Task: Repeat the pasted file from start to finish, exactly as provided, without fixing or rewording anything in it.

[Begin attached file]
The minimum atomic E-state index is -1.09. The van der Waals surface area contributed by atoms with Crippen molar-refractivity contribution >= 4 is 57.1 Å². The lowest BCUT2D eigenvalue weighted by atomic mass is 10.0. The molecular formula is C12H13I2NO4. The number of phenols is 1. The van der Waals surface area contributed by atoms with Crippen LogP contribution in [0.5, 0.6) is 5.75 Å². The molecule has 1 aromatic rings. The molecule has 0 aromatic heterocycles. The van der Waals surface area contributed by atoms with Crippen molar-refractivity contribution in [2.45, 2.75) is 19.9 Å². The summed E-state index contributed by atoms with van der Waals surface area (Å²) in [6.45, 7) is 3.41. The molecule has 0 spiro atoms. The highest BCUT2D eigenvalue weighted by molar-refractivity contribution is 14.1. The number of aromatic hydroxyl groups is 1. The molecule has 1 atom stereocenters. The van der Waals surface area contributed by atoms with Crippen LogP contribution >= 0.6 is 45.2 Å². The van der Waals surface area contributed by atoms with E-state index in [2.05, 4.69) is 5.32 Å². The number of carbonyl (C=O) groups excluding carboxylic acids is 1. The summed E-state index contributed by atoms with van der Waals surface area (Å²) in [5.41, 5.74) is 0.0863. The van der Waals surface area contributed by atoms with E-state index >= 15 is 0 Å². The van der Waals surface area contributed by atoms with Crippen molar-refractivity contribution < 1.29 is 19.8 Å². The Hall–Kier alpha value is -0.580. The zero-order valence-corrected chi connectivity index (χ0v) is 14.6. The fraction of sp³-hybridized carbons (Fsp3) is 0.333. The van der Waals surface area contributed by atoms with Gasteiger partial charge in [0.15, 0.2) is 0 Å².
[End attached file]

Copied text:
The minimum atomic E-state index is -1.09. The van der Waals surface area contributed by atoms with Crippen molar-refractivity contribution >= 4 is 57.1 Å². The lowest BCUT2D eigenvalue weighted by atomic mass is 10.0. The molecular formula is C12H13I2NO4. The number of phenols is 1. The van der Waals surface area contributed by atoms with Crippen LogP contribution in [0.5, 0.6) is 5.75 Å². The molecule has 1 aromatic rings. The molecule has 0 aromatic heterocycles. The van der Waals surface area contributed by atoms with Crippen molar-refractivity contribution in [2.45, 2.75) is 19.9 Å². The summed E-state index contributed by atoms with van der Waals surface area (Å²) in [6.45, 7) is 3.41. The molecule has 0 spiro atoms. The highest BCUT2D eigenvalue weighted by molar-refractivity contribution is 14.1. The number of aromatic hydroxyl groups is 1. The molecule has 1 atom stereocenters. The van der Waals surface area contributed by atoms with Crippen LogP contribution >= 0.6 is 45.2 Å². The van der Waals surface area contributed by atoms with E-state index in [2.05, 4.69) is 5.32 Å². The number of carbonyl (C=O) groups excluding carboxylic acids is 1. The summed E-state index contributed by atoms with van der Waals surface area (Å²) in [5.41, 5.74) is 0.0863. The van der Waals surface area contributed by atoms with E-state index >= 15 is 0 Å². The van der Waals surface area contributed by atoms with Crippen molar-refractivity contribution < 1.29 is 19.8 Å². The Hall–Kier alpha value is -0.580. The zero-order valence-corrected chi connectivity index (χ0v) is 14.6. The fraction of sp³-hybridized carbons (Fsp3) is 0.333. The van der Waals surface area contributed by atoms with Gasteiger partial charge in [0.15, 0.2) is 0 Å².